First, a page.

I suspect Lewis is probably a card-carrying Greenpeace member who has his teeth radiated every two years like clockwork, or is too young to appreciate life-saving diagnostic instruments like CAT or PET scans.

  19. Chuck says:

    “…and that instead the Commission will take its advice from a variety of independent, multi-disciplinary sources”

    Complementary and alternative science?

  20. Jos says:

    @mark lynas

    The letter and the twee seem contradictory. The original letter specifically refers to the Glover’s GMO statement as motivation for asking to ‘sack’ the EU CSA.

    “To the media, the current CSA presented one-sided, partial opinions in the debate on the use of genetically modified organisms in agriculture, repeatedly claiming that there was a scientific consensus about their safety whereas this claim is contradicted by an international statement of scientists (currently 297 signatories)”

    So, this was about the GMO statement of the EU CSA. But in their tweet, Greenpeace claims that:

    “This is not about being for or against issues like GM food, …”

    If I read both carefully one might possibly argue that there is no disagreement between both. On the other hand, in the letter they don’t talk “about the integrity of all scientific processes within the Commission, and respect for evidence.” (see tweet). Hence, I have difficulties to disconnect this from the GMO discussion. Furthermore, if the CSA misrepresents the science (assuming that it is possible for the CSA to even represent it in a balanced way), I think it is the task of professional scientific organisations to address that, not NGO’s.

    It appears Greenpeace is twisting and turning to put themselves in a more favorable light.

  21. Clyde Davies says:

    This is what The Independent has to say about the matter at http://www.independent.co.uk/voices/editorials/blind-to-science-anne-glovers-progm-views-are-not-a-sackable-offence-9862675.html :
    “Professor Glover was sacked from her position as Chief Scientific Adviser to the European Union yesterday by Jean-Claude Juncker, the President of the European Commission (executive branch of the EU) because of her inconveniently erudite and evidence-based views on genetically modified crops. Professor Glover, in accordance with the majority of scientific opinion, believes that the ecological and health risks of GM crops are very low, whereas the benefits are potentially very big. Mr Juncker, in accordance with mass public hysteria and illiteracy on the subject of GM crops, wants to ban them from some countries, and needs to remove all obstacles to his doing so.”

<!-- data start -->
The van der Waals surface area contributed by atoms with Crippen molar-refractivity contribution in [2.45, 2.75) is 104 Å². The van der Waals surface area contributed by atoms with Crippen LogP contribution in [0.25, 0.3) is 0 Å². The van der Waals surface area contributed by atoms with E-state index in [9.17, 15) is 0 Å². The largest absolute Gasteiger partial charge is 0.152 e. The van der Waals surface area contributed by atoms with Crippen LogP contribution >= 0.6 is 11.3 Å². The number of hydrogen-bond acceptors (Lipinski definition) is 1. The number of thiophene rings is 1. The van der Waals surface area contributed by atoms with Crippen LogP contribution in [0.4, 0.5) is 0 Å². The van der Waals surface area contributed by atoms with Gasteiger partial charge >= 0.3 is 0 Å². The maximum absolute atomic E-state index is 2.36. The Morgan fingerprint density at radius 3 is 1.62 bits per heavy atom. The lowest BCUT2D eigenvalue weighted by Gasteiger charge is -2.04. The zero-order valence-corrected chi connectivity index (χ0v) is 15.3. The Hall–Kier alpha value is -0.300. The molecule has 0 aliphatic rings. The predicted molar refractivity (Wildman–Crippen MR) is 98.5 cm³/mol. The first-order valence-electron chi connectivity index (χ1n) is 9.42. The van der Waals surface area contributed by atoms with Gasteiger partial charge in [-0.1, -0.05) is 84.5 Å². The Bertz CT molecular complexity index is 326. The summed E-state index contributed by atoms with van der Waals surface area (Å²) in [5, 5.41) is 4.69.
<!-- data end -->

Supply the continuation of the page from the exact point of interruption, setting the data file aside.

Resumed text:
22. Michael Cunningham aka Faustino says:

    I recently attended a talk by Greenpeace founder Patrick Moore, now one the activist body’s greatest critics. Moore, who has a PhD in ecological studies, said he was the only one in Greenpeace with a scientific background. He left when the body insisted on policies, such as banning GM Golden Rice, which were contrary to all scientific understanding.

    • Is the requested banning of Golden rice any more or less stupid than those pro-GM (some are supposed scientists) who are insisting upon the commercialisation of golden rice before it’s developers say that it is ready?

      According to the IRRI, Golden rice is not ready for commercialisation and it’s development has seen a yield setback of some time, so why all the hysteria from all sides? Nothing to do with the idiotic trashing of one test site in the Philippines but a range of problems in the application of the science.

      There are alternatives, for example, some Amish farmers are reinventing organic agriculture by studying the immune systems of plants, they’ve developed a technique that eliminates the need for synthetic chemicals. This is science in a real and meaningful sense, not a religion nor a scientific dogma.

      http://www.theatlantic.com/health/archive/2014/10/the-amish-farmer-replacing-pesticides-with-nutrition/380825/